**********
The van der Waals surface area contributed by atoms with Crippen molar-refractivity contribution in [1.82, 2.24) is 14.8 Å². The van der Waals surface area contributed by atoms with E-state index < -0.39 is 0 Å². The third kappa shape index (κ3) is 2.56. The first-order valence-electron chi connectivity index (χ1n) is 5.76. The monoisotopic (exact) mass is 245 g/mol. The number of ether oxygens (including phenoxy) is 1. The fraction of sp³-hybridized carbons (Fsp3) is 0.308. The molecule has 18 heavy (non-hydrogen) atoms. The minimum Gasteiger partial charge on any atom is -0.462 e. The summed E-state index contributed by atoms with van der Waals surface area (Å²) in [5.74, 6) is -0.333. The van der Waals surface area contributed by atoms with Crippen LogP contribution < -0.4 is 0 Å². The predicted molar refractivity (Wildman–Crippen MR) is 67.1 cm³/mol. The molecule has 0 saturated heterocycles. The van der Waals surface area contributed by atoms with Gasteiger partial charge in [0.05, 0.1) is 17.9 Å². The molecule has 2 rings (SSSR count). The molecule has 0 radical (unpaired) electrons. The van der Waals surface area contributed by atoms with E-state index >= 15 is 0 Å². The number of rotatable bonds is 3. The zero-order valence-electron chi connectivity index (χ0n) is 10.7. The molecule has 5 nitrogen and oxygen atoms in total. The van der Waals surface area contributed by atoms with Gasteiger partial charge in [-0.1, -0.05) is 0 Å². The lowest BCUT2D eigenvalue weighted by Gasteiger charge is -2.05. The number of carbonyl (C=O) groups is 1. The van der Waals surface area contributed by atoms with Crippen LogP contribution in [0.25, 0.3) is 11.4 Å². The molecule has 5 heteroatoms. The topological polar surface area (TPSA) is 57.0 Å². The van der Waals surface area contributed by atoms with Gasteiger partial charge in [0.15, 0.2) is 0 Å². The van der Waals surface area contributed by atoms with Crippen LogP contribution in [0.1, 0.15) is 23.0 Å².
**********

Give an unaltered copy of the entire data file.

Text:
The van der Waals surface area contributed by atoms with Crippen molar-refractivity contribution in [1.82, 2.24) is 14.8 Å². The van der Waals surface area contributed by atoms with E-state index < -0.39 is 0 Å². The third kappa shape index (κ3) is 2.56. The first-order valence-electron chi connectivity index (χ1n) is 5.76. The monoisotopic (exact) mass is 245 g/mol. The number of ether oxygens (including phenoxy) is 1. The fraction of sp³-hybridized carbons (Fsp3) is 0.308. The molecule has 18 heavy (non-hydrogen) atoms. The minimum Gasteiger partial charge on any atom is -0.462 e. The summed E-state index contributed by atoms with van der Waals surface area (Å²) in [5.74, 6) is -0.333. The van der Waals surface area contributed by atoms with Crippen LogP contribution < -0.4 is 0 Å². The predicted molar refractivity (Wildman–Crippen MR) is 67.1 cm³/mol. The molecule has 0 saturated heterocycles. The van der Waals surface area contributed by atoms with Gasteiger partial charge in [0.05, 0.1) is 17.9 Å². The molecule has 2 rings (SSSR count). The molecule has 0 radical (unpaired) electrons. The van der Waals surface area contributed by atoms with E-state index >= 15 is 0 Å². The number of rotatable bonds is 3. The zero-order valence-electron chi connectivity index (χ0n) is 10.7. The molecule has 5 nitrogen and oxygen atoms in total. The van der Waals surface area contributed by atoms with Gasteiger partial charge in [-0.1, -0.05) is 0 Å². The lowest BCUT2D eigenvalue weighted by Gasteiger charge is -2.05. The number of carbonyl (C=O) groups is 1. The van der Waals surface area contributed by atoms with Crippen LogP contribution in [0.25, 0.3) is 11.4 Å². The molecule has 5 heteroatoms. The topological polar surface area (TPSA) is 57.0 Å². The van der Waals surface area contributed by atoms with Gasteiger partial charge in [0.15, 0.2) is 0 Å². The van der Waals surface area contributed by atoms with Crippen LogP contribution in [0.1, 0.15) is 23.0 Å².